Air travel still a stressful and disjointed experience - Alastair Dalton

Air passengers face a multi-stage journey just to reach their plane. Picture: Jane BarlowAir passengers face a multi-stage journey just to reach their plane. Picture: Jane Barlow
Air passengers face a multi-stage journey just to reach their plane. Picture: Jane Barlow
Flying is rarely the stress-free travel option and usually it's the opposite, as those about to make their annual festive trips to visit friends and family will no doubt testify.

Take away any added hassle caused by disruption and you still face a disjointed experience, which often starts with standing in a series of queues at the airport while worrying if you’ll get to your plane on time.

That’s quite a different prospect to boarding a train or coach, or getting into your car.

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Air travel has a clear time advantage on many trips, but factor in the multiple hoops you have to jump through before you can take off and shorter journeys by other means, such as to England, start looking just as, if not more, attractive.

I pondered this while taking flights between Glasgow and Southampton this week, as a guest of Flybe to try the “experience”. A slogan on some of its planes reads “Faster than road or rail” - to which TV presenter Kirstie Allsopp tweeted: “I should bloody well hope it is, it’s an airplane for God’s sake. #logofail”.

A big part of travellers’ satisfaction with their journey is determined by the interactions with staff and officials they encounter, and when travelling by air, there can be many.

Things didn’t start terribly well for me when I realised you can’t check in on Flybe’s mobile app, and after checking in on its website instead, it wasn’t clear how to retrieve the electronic boarding pass to show at security and the boarding gate.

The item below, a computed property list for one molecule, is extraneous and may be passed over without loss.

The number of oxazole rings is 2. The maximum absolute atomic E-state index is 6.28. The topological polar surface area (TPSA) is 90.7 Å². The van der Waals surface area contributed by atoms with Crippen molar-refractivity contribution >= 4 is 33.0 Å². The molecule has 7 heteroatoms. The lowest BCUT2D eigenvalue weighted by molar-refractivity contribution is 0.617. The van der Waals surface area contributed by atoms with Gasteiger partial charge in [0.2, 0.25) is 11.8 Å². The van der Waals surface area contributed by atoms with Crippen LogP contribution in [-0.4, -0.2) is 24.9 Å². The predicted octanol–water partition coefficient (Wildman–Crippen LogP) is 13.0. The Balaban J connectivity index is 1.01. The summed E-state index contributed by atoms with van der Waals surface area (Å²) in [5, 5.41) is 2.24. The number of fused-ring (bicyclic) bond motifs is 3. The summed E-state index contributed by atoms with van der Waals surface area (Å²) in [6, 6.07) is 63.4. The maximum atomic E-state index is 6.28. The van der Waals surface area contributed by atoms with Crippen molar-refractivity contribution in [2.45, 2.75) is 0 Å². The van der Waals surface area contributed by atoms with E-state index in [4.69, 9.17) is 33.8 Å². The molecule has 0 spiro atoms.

I asked at the Flybe check-in desk at Glasgow airport and was told I should have taken a screen shot of it. The staff couldn’t explain why the process hadn’t been easier - they didn’t work for Flybe, but its ground handling agents, Menzies Aviation. Flybe told me later it was introducing new check-in which that would include a new app.

Things were far easier on the way back, when I was able to check in a bag myself, with the tag easy to attach without the need to peel off any backing.

Next, security took longer than usual - 12 minutes to reach the front of the queue, when the airport’s customer charter says it would ensure it is the “fastest in the UK”, and it should have been no more than ten. Officials were patient, though, with travellers like me who forget to take laptops out of their bags.

You then have no option but to battle through the duty free shop, now a near ubiquitous hurdle but none the less irritating.

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To finally reach my plane involved walking through the pouring rain, always a reality check on the supposed sophistication of air travel, but at least provides a gasp of fresh air for the first time since entering the terminal.

The flight itself was fine, if noisy since the aircraft had propellers rather than jet engines. The view, especially on take off and landing, is always fascinating, and we arrived ahead of schedule, both there and back.

The cabin crew were friendly and cheerful, despite uncertainty over the future of the airline, which put itself up for sale last month.

But I was surprised to find the return flight on Wednesday afternoon little more than half full. For the struggling airline to have failed to fill more seats, at whatever price, amid increasing concerns about the environmental impact of aviation, is perhaps a reflection of its predicament. But Flybe said that that off-peak service was not “in any way indicative” of the route’s overall performance.